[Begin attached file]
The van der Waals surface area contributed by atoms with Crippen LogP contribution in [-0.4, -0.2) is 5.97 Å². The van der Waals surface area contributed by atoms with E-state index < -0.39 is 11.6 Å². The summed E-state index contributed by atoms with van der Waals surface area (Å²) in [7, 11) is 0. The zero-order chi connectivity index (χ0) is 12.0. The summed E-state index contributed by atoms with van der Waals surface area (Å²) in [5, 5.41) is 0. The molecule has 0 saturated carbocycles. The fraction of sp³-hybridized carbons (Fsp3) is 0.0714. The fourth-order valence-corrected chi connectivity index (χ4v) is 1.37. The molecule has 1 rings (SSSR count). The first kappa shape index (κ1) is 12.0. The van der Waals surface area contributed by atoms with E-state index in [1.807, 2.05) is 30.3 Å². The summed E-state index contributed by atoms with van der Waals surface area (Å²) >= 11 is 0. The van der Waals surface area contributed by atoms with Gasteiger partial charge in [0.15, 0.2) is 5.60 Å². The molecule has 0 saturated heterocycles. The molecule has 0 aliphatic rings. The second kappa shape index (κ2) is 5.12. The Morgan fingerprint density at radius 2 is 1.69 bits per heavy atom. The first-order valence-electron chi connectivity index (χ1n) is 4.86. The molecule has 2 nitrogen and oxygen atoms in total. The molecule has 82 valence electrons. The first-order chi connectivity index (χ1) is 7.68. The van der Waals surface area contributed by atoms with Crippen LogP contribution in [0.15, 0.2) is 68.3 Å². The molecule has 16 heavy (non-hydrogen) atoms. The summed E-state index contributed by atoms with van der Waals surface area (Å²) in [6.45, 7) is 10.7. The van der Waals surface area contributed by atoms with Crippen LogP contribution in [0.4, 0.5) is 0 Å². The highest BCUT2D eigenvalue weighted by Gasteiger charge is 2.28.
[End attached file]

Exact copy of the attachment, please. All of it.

The van der Waals surface area contributed by atoms with Crippen LogP contribution in [-0.4, -0.2) is 5.97 Å². The van der Waals surface area contributed by atoms with E-state index < -0.39 is 11.6 Å². The summed E-state index contributed by atoms with van der Waals surface area (Å²) in [7, 11) is 0. The zero-order chi connectivity index (χ0) is 12.0. The summed E-state index contributed by atoms with van der Waals surface area (Å²) in [5, 5.41) is 0. The molecule has 0 saturated carbocycles. The fraction of sp³-hybridized carbons (Fsp3) is 0.0714. The fourth-order valence-corrected chi connectivity index (χ4v) is 1.37. The molecule has 1 rings (SSSR count). The first kappa shape index (κ1) is 12.0. The van der Waals surface area contributed by atoms with E-state index in [1.807, 2.05) is 30.3 Å². The summed E-state index contributed by atoms with van der Waals surface area (Å²) >= 11 is 0. The van der Waals surface area contributed by atoms with Gasteiger partial charge in [0.15, 0.2) is 5.60 Å². The molecule has 0 saturated heterocycles. The molecule has 0 aliphatic rings. The second kappa shape index (κ2) is 5.12. The Morgan fingerprint density at radius 2 is 1.69 bits per heavy atom. The first-order valence-electron chi connectivity index (χ1n) is 4.86. The molecule has 2 nitrogen and oxygen atoms in total. The molecule has 82 valence electrons. The first-order chi connectivity index (χ1) is 7.68. The van der Waals surface area contributed by atoms with Crippen LogP contribution in [0.15, 0.2) is 68.3 Å². The molecule has 16 heavy (non-hydrogen) atoms. The summed E-state index contributed by atoms with van der Waals surface area (Å²) in [6.45, 7) is 10.7. The van der Waals surface area contributed by atoms with Crippen LogP contribution in [0.4, 0.5) is 0 Å². The highest BCUT2D eigenvalue weighted by Gasteiger charge is 2.28.